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Chicago Blackhawks apologize to Kyle Beach for dismissing sexual assault allegations

Hockey player speaks out about alleged abuse
Former player with Chicago Blackhawks breaks silence about alleged abuse by coach 02:58

The Chicago Blackhawks apologized to former minor league affiliate player Kyle Beach this week for speaking dismissively about his allegation that he was sexually assaulted by Brad Aldrich, a former video coach for the team. The apology comes after an independent investigation found that team officials mishandled Beach's allegations, leading to a $2 million fine from the National Hockey League. 

Beach, who was known as "John Doe" in the report, alleges that Aldrich sexually assaulted him in May 2010, after he was selected as a backup player for the team's run in the NHL playoffs. Aldrich told the law firm investigating the allegation that the interaction was consensual, and denied assaulting Beach. 

Though the report criticizes the team's handling of the allegation, concluding that officials waited until the Blackhawks had won the Stanley Cup to refer the matter to human resources and allowed Aldrich to resign without investigating, it said there was no evidence that team owners knew of the allegation. The report notes that it is not clear how much team officials knew about the nature of Beach's claims. 

The Tuesday statement said the matter was brought to the attention of CEO Danny Wirtz and his father, team owner Rocky Wirtz, in 2020, when Beach's lawyer contacted the team about a potential civil lawsuit. 

At that time, "The Wirtz family relied on information provided by then-counsel and then-human resources that this matter was appropriately looked into and resolved in 2010 based on their review," the statement said. "When the lawsuit was filed and additional allegations and information were made public through media reports, ownership commissioned the independent investigation." 

"We apologize to Kyle Beach for previously stating his allegations 'lacked merit,'" the team added, apparently referencing a statement given to Chicago radio station WBEZ after Beach filed his civil lawsuit in May 2021. "It is clear now that our organization did not do the right thing."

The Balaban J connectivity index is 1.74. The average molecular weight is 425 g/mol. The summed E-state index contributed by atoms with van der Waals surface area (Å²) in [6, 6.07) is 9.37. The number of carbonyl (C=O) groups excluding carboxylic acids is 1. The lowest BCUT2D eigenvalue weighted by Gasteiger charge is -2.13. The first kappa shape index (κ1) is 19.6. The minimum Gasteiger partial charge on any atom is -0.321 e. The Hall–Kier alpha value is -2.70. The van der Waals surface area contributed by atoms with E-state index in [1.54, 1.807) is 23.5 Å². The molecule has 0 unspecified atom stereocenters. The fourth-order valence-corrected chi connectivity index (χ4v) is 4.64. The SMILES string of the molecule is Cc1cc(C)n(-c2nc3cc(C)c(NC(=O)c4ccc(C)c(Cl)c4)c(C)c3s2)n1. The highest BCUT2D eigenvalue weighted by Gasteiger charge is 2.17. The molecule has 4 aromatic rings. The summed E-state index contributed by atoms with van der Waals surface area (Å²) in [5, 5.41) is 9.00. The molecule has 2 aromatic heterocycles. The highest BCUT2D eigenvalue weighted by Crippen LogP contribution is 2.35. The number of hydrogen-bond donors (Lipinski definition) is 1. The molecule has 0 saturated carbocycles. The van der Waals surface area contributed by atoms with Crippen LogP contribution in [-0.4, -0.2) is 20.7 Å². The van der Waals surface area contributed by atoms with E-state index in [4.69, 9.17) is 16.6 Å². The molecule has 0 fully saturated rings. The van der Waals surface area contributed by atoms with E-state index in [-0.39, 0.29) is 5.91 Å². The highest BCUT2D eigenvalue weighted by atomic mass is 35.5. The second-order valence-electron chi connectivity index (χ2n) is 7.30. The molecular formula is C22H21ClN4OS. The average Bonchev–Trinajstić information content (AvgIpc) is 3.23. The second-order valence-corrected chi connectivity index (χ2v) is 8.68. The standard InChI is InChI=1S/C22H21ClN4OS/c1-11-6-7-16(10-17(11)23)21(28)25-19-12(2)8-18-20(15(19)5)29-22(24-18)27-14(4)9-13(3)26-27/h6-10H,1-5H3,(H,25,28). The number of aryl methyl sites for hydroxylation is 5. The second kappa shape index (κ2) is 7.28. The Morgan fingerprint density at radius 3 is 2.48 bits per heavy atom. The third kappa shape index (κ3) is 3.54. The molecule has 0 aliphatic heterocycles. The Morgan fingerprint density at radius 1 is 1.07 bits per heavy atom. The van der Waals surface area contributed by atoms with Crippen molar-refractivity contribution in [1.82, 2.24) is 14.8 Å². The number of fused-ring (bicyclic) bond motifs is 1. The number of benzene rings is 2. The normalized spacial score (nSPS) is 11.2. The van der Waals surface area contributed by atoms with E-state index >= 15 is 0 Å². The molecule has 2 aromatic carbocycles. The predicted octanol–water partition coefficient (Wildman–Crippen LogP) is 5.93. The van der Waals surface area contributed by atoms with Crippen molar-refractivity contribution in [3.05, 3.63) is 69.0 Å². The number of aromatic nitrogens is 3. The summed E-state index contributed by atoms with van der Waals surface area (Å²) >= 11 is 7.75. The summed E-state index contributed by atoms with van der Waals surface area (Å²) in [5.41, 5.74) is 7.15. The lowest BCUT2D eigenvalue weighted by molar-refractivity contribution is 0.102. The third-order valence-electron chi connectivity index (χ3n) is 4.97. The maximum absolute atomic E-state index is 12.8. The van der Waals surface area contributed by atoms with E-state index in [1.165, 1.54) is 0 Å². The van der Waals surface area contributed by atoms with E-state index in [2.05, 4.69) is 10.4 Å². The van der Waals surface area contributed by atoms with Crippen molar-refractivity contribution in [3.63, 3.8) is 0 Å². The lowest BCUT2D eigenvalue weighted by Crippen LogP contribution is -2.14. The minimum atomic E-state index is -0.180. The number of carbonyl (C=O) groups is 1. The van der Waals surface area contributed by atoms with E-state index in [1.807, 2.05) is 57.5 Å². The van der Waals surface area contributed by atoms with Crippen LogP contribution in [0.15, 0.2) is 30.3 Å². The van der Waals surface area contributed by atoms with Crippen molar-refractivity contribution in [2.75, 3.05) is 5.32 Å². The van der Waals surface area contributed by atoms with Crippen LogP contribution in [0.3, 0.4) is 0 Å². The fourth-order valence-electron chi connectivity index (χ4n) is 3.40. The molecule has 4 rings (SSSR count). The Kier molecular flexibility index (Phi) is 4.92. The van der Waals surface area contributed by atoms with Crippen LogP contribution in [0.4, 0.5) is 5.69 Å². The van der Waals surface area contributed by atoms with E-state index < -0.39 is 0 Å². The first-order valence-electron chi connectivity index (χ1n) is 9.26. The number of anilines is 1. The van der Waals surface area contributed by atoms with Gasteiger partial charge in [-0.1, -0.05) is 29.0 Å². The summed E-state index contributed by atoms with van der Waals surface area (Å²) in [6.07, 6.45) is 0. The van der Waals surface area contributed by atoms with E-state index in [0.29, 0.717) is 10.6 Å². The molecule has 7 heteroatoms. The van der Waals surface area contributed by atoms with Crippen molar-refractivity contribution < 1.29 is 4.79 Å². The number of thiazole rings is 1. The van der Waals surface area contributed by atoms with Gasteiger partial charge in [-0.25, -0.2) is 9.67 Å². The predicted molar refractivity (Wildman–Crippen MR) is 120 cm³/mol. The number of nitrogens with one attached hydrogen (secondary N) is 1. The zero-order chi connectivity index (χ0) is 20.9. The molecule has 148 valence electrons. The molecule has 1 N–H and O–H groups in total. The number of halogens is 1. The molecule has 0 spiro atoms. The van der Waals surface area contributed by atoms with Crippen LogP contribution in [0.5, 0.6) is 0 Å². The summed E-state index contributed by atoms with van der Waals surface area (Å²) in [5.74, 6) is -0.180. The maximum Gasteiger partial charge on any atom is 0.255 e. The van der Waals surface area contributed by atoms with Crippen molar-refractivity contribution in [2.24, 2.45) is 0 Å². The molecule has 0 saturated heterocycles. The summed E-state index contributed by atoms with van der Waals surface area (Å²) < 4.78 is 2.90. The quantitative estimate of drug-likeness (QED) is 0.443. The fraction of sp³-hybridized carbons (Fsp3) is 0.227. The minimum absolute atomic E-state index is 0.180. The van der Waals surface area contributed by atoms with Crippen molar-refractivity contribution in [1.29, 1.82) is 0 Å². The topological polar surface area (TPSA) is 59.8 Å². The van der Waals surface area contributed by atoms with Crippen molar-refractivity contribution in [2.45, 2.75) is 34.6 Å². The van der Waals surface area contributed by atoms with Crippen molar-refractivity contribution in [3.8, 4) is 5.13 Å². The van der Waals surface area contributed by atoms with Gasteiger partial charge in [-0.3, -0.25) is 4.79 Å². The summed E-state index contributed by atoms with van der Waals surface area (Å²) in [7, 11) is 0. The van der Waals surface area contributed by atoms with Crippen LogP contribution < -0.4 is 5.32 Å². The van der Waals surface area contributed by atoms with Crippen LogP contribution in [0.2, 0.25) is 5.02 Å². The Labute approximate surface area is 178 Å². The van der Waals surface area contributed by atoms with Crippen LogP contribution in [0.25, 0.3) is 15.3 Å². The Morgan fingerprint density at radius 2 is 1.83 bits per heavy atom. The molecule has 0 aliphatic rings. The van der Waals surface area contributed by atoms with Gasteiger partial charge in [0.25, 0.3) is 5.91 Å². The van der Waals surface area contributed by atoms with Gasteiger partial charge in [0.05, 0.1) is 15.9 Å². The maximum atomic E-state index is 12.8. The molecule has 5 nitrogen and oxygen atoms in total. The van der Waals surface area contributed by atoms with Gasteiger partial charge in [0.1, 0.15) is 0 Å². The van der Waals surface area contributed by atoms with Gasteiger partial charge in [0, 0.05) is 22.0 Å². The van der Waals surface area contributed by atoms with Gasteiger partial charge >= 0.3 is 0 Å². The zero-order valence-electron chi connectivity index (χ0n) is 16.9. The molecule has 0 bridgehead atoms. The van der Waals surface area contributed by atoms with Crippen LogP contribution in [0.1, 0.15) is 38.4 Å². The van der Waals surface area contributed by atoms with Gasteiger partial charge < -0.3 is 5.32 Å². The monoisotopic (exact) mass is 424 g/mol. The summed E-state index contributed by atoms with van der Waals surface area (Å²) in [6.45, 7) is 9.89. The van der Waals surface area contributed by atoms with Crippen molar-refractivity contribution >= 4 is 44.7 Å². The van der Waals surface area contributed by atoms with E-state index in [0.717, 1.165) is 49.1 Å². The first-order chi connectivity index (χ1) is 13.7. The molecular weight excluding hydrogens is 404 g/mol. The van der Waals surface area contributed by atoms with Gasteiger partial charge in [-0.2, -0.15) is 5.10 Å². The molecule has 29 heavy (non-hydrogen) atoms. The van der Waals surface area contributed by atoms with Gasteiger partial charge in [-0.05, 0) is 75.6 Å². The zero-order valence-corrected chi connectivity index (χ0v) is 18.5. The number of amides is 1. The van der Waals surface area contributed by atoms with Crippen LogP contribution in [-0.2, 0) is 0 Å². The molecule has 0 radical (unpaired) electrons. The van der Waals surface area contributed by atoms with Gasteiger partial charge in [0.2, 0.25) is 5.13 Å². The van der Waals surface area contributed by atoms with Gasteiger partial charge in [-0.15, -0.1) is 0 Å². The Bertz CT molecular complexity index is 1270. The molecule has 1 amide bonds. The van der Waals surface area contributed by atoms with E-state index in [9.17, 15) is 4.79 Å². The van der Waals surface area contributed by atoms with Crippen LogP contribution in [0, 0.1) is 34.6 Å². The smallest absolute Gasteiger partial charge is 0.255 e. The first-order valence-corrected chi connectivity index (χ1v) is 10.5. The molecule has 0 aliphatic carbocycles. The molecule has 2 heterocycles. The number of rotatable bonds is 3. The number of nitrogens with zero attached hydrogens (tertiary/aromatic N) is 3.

Chicago Blackhawks v Philadelphia Flyers - Game Four
The Philadelphia Flyers and Chicago Blackhawks in Game Four of the 2010 NHL Stanley Cup Final.  Len Redkoles/NHLI via Getty Images

The Blackhawks went on to win the finals that year, taking home the Stanley Cup for the first time since 1961. During that time, "Aldrich continued to work with and travel with the team," and celebrated the Stanley Cup win in the presence of Beach, the report said. 

"It is clear that in 2010 the executives of this organization put team performance above all else," Danny Wirtz said on the day the investigation was made public. "John Doe deserved better from the Blackhawks."

Beach, who publicly identified himself soon after the investigation was made public, told "CBS Mornings" last week that "it's important to come forward to share my story because this is so much bigger than Kyle Beach."

"Yes, I'm a survivor, but there's millions of people in this world that have been affected by sexual abuse or sexual assault, and I'm speaking out now to hopefully give them a voice, to give them the power to come forward so that we can make a change in this world and hopefully make this a safer place in sports but also in work and life and every day," he said. 

Following the report's release, the National Hockey League fined the Blackhawks $2 million for "inadequate internal procedures and insufficient and untimely response." General manager and president of hockey operations Stan Bowman resigned, as did multiple other officials named in the report. 

On Monday, NHL Commissioner Gary Bettman apologized to Beach for his experience and commended him for his bravery. "I admire Kyle Beach for his courage in coming forward, am appalled that he was so poorly supported upon making his initial claim and in the 11 years since, and am sorry for all he has endured," Bettman said

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